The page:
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Weathering a Spitfire!

Introduction

Painting and weathering a Tamiya 1/48 Spitfire Mk. Vb, or How I Stopped Worrying and Learned to Love Hard-edged Camouflage

If you're reading this, the number of articles on building, painting and otherwise reviewing the Tamiya Spitfire Mk. Vb and its companion kits has not reached critical mass and irradiated a large chunk of the planet.

Plenty has been written on the Web and in printed magazines on the Tamiya Mk. I/Mk. V 1/48 kit series, and I can add little to what has been said consistently -- they are great-fitting, well-detailed kits that kicked off a long-overdue string of Spitfire kit releases from other manufacturers.

When my local IPMS club held its quarterly contest with a 1/48 aircraft theme, I already had an 80-percent completed Spitfire Mk. Vb sitting on the project shelf. Seizing on that as a chance to return from over a year of airbrush inactivity, I decided to go with a basic Temperate Land Scheme in Dark Green/Ocean Grey/Medium Sea Grey using the kit's already adequate decal option.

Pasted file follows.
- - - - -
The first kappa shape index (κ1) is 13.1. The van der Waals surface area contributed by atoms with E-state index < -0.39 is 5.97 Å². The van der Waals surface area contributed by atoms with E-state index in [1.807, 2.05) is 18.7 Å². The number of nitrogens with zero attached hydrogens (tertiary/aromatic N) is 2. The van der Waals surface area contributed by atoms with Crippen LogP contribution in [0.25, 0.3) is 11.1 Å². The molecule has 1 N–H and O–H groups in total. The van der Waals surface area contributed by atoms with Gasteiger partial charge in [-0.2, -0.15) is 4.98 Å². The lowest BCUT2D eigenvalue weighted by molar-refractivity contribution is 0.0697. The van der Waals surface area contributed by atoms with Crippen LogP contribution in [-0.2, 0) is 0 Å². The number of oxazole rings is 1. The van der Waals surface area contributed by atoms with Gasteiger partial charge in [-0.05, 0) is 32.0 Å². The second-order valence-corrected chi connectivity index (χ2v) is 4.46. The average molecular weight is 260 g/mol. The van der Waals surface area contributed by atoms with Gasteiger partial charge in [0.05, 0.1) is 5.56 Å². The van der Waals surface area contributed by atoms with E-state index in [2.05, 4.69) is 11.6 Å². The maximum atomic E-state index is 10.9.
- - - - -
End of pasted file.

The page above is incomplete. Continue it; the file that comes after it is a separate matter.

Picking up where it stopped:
Aside from a scratchbuilt Sutton harness, I also cut the elevators from the horizontal stabilizers and added rounded strips of plastic along the elevator leading edges. After milling grooves in the rear of the stabilizers, I test-fit and adjusted the elevators before setting them aside for later masking and painting.

I first primed the whole model with Model Master flat Light Gull Gray from a spray can, wet-sanding the dried paint with 800 and 1,000 grit sandpaper. I then scraped paint from the areas where the canopy parts would attach (Fig. 1).

I already had a complete airframe sans canopy. Since I'm suffering from aging eyesight, I wasn't pleased with the idea of masking and painting canopy interior framing from the inside, so I decided to cheat with layered external colors.

Copyright 2002 - Text and Photos by Mike Still (modelcitizen62). All Rights Reserved.

Project Photos
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Figure 1


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